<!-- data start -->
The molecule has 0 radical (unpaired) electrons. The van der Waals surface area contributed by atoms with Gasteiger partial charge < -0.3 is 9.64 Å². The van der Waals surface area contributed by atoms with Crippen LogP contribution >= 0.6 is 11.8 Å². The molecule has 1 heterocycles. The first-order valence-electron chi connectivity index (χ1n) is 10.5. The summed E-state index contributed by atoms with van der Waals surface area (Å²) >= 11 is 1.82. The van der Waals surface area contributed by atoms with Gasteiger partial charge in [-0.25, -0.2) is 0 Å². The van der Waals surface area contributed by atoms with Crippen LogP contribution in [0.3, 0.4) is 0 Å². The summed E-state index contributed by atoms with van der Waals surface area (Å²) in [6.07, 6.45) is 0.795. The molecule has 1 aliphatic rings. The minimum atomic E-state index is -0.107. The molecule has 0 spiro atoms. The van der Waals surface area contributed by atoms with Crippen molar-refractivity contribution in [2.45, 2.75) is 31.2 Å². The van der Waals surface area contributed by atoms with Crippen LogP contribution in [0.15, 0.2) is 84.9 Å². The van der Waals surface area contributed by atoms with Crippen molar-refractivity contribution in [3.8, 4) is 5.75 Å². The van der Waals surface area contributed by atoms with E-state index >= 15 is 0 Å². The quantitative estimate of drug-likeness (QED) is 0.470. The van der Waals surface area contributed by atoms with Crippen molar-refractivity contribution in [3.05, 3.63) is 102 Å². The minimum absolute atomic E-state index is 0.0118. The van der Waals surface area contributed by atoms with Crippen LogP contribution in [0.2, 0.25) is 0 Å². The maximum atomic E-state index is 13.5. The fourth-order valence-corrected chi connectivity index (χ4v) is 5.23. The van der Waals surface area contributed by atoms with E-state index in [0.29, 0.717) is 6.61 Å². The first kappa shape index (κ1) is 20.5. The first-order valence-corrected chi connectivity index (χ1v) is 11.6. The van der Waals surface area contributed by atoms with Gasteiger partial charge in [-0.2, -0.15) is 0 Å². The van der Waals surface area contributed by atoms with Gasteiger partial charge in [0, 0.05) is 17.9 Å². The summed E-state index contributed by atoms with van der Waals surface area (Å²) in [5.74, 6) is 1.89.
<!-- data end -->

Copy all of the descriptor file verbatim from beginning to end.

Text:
The molecule has 0 radical (unpaired) electrons. The van der Waals surface area contributed by atoms with Gasteiger partial charge < -0.3 is 9.64 Å². The van der Waals surface area contributed by atoms with Crippen LogP contribution >= 0.6 is 11.8 Å². The molecule has 1 heterocycles. The first-order valence-electron chi connectivity index (χ1n) is 10.5. The summed E-state index contributed by atoms with van der Waals surface area (Å²) >= 11 is 1.82. The van der Waals surface area contributed by atoms with Gasteiger partial charge in [-0.25, -0.2) is 0 Å². The van der Waals surface area contributed by atoms with Crippen LogP contribution in [0.3, 0.4) is 0 Å². The summed E-state index contributed by atoms with van der Waals surface area (Å²) in [6.07, 6.45) is 0.795. The molecule has 1 aliphatic rings. The minimum atomic E-state index is -0.107. The molecule has 0 spiro atoms. The van der Waals surface area contributed by atoms with Crippen molar-refractivity contribution in [2.45, 2.75) is 31.2 Å². The van der Waals surface area contributed by atoms with Crippen LogP contribution in [0.15, 0.2) is 84.9 Å². The van der Waals surface area contributed by atoms with Crippen molar-refractivity contribution in [3.8, 4) is 5.75 Å². The van der Waals surface area contributed by atoms with E-state index >= 15 is 0 Å². The quantitative estimate of drug-likeness (QED) is 0.470. The van der Waals surface area contributed by atoms with Crippen molar-refractivity contribution in [3.05, 3.63) is 102 Å². The minimum absolute atomic E-state index is 0.0118. The van der Waals surface area contributed by atoms with Crippen LogP contribution in [0.2, 0.25) is 0 Å². The maximum atomic E-state index is 13.5. The fourth-order valence-corrected chi connectivity index (χ4v) is 5.23. The van der Waals surface area contributed by atoms with E-state index in [0.29, 0.717) is 6.61 Å². The first kappa shape index (κ1) is 20.5. The first-order valence-corrected chi connectivity index (χ1v) is 11.6. The van der Waals surface area contributed by atoms with Gasteiger partial charge in [-0.2, -0.15) is 0 Å². The van der Waals surface area contributed by atoms with Gasteiger partial charge in [0, 0.05) is 17.9 Å². The summed E-state index contributed by atoms with van der Waals surface area (Å²) in [5.74, 6) is 1.89.